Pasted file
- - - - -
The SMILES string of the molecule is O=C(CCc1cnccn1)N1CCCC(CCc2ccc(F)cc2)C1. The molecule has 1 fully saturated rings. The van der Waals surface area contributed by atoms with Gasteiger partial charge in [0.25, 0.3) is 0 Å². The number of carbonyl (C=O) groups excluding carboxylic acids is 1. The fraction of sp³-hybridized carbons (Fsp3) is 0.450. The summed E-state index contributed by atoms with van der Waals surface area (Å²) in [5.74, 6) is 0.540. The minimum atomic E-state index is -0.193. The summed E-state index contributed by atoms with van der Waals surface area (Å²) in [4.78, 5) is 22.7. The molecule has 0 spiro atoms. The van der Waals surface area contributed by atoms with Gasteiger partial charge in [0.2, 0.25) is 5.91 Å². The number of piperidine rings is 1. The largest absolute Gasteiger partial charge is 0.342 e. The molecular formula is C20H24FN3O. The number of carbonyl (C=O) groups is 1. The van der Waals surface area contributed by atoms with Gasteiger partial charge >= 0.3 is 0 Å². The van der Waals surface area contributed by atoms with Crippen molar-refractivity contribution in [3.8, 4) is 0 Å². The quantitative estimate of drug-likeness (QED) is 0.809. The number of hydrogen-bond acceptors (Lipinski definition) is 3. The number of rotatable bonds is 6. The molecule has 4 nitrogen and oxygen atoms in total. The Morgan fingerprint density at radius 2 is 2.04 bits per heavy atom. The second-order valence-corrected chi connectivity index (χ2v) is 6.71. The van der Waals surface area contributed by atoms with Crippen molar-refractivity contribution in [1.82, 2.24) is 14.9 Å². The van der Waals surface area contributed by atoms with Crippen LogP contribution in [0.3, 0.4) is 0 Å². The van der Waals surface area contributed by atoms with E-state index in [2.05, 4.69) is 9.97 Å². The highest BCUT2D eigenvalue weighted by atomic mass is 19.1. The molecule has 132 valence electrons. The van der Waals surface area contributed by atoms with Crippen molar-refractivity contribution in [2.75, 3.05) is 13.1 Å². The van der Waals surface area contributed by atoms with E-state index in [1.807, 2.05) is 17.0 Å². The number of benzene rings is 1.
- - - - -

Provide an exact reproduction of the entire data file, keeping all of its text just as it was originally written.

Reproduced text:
The SMILES string of the molecule is O=C(CCc1cnccn1)N1CCCC(CCc2ccc(F)cc2)C1. The molecule has 1 fully saturated rings. The van der Waals surface area contributed by atoms with Gasteiger partial charge in [0.25, 0.3) is 0 Å². The number of carbonyl (C=O) groups excluding carboxylic acids is 1. The fraction of sp³-hybridized carbons (Fsp3) is 0.450. The summed E-state index contributed by atoms with van der Waals surface area (Å²) in [5.74, 6) is 0.540. The minimum atomic E-state index is -0.193. The summed E-state index contributed by atoms with van der Waals surface area (Å²) in [4.78, 5) is 22.7. The molecule has 0 spiro atoms. The van der Waals surface area contributed by atoms with Gasteiger partial charge in [0.2, 0.25) is 5.91 Å². The number of piperidine rings is 1. The largest absolute Gasteiger partial charge is 0.342 e. The molecular formula is C20H24FN3O. The number of carbonyl (C=O) groups is 1. The van der Waals surface area contributed by atoms with Gasteiger partial charge >= 0.3 is 0 Å². The van der Waals surface area contributed by atoms with Crippen molar-refractivity contribution in [3.8, 4) is 0 Å². The quantitative estimate of drug-likeness (QED) is 0.809. The number of hydrogen-bond acceptors (Lipinski definition) is 3. The number of rotatable bonds is 6. The molecule has 4 nitrogen and oxygen atoms in total. The Morgan fingerprint density at radius 2 is 2.04 bits per heavy atom. The second-order valence-corrected chi connectivity index (χ2v) is 6.71. The van der Waals surface area contributed by atoms with Crippen molar-refractivity contribution in [1.82, 2.24) is 14.9 Å². The van der Waals surface area contributed by atoms with Crippen LogP contribution in [0.3, 0.4) is 0 Å². The van der Waals surface area contributed by atoms with E-state index in [2.05, 4.69) is 9.97 Å². The highest BCUT2D eigenvalue weighted by atomic mass is 19.1. The molecule has 132 valence electrons. The van der Waals surface area contributed by atoms with Crippen molar-refractivity contribution in [2.75, 3.05) is 13.1 Å². The van der Waals surface area contributed by atoms with E-state index in [1.807, 2.05) is 17.0 Å². The number of benzene rings is 1.